While the legal profession develops and changes, there is an individual who is an important, yet frequently under-utilised resource.
Legal secretaries have had to adapt rapidly to change over the past decade as a result of technology, national economics and working procedures.
Although it is accepted that all lawyers will have to obtain some level of computer literacy, legal secretaries have had to learn computer skills to stay in employment. A temporary legal secretary with no such knowledge can be used in less than one in 100 bookings.
And although legal secretaries can still attract premium salaries, the rapid salary spiral of the mid-1980s has now levelled out. This has been facilitated in part by improved communications between personnel staff to create uniform procedures from one firm to another. It is very rare nowadays for secretaries to leave purely for remuneration; the call nowadays is for a better job, with 'more involvement'.
Unfortunately, commercial legal work in any city generates a lot of typing. But even when the typing has been done many fee earners do not use secretaries to their full potential.
Nobody is suggesting a secretary should give legal advice to clients, but there are many tasks which a lawyer carries out that could easily be delegated to a competent secretary, like assisting with marketing and simple research. This boosts fee earner productivity and provides a more satisfying job for a secretary.
With senior secretarial salaries capable of reaching £30,000 per annum and salaries of £20,000 not uncommon, it is worth considering whether a secretary may be interested in developing their role beyond that of a typist.
This is an issue which human resource staff are tackling. Staff retention is an important aspect of the personnel function and some firms are now taking a proactive role in training not only the secretaries to adopt further duties, but also the solicitors in how to get the best from their secretary.
The pay-off from this approach is an increased sense of corporate loyalty and personal satisfaction and ultimately lower recruitment costs.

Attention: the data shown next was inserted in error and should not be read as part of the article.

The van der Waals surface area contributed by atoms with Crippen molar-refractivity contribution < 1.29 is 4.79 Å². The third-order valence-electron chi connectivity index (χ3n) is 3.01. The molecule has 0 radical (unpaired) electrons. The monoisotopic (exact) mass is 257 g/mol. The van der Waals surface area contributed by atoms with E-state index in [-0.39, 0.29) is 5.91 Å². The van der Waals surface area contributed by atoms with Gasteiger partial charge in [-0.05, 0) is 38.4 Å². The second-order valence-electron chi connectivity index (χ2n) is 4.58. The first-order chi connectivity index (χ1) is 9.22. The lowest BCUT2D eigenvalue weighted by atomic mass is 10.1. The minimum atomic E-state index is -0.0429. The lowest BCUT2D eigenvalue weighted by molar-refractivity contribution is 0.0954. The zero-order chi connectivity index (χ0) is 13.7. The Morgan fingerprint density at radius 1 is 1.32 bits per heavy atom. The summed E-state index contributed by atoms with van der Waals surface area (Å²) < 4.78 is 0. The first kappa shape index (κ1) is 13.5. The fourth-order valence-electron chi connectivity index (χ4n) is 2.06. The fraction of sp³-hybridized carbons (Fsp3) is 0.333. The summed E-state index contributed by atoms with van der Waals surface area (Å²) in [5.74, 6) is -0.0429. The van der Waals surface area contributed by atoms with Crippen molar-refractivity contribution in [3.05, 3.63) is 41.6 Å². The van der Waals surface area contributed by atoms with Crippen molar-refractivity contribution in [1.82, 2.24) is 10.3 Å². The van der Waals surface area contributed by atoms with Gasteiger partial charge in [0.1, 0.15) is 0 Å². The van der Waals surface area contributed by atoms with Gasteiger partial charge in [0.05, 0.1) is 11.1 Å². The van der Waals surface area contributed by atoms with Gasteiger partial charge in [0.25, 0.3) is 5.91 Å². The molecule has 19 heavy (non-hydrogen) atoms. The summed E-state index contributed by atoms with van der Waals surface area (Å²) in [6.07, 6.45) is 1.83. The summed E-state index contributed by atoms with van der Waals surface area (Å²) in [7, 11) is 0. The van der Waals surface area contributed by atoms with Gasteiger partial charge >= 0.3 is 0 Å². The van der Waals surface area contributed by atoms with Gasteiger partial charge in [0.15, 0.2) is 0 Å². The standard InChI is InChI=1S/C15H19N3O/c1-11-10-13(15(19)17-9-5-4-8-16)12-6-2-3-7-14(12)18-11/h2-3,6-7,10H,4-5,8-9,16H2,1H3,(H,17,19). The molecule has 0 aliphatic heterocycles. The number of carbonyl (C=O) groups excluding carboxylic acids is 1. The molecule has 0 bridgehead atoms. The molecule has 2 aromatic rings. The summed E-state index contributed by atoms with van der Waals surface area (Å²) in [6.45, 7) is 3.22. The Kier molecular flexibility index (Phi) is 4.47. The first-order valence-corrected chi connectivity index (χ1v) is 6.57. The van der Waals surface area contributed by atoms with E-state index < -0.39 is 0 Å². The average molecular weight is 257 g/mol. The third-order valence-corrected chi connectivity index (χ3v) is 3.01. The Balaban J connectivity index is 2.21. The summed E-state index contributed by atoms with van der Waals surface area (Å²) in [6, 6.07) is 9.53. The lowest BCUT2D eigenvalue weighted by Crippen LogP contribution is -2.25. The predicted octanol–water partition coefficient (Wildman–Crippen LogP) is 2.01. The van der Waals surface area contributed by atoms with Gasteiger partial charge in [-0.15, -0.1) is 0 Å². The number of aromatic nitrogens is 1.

Improved human resources policy and the after-effects of the recession have contributed to people staying with firms longer. 'Job-hopping' is largely a thing of the past. Secretaries are remaining with a firm for an average of three or four years-plus as opposed to one or two years which was common up until the mass redundancies prevalent in the late 1980s.
The movement of secretaries between law firms tends to follow patterns. Those individuals who have never worked for the major firms assume that bigger is better. Whereas the potential for a broader-based job specification exists within a smaller firm, the attraction of benefits such as pension schemes, health schemes and restaurant facilities holds sway.
The other train of thought exists in reverse – many legal employees, including non-secretaries, who are currently with large firms suffer a lack of identity and believe there is a greater chance of involvement with a smaller practice.
In reality, this is misleading, as the nature of the secretarial job is defined by the modus operandi of the boss or bosses.
Another misconception in the legal field is based on the assumption that working at partner level is going to guarantee a more satisfying and lucrative position than work at less senior levels.
Salaries, at last, are starting to reflect the demands of the job in a more meritorious way than the traditional hierarchical salary structures, although there is still kudos attached to working for a partner.
The job market has revived from the doldrums of the recession. The increase in work is reflected by firms increasingly providing one secretary for one solicitor. The dearth of work available in the late 1980s saw many secretarial redundancies with the remaining staff 'doubled up' with two or three solicitors. Where firms are uncertain of the long term need for a specific secretary, there is also a notable increase in the requirement for temporary legal secretaries, beyond even that seen in the early 1980s.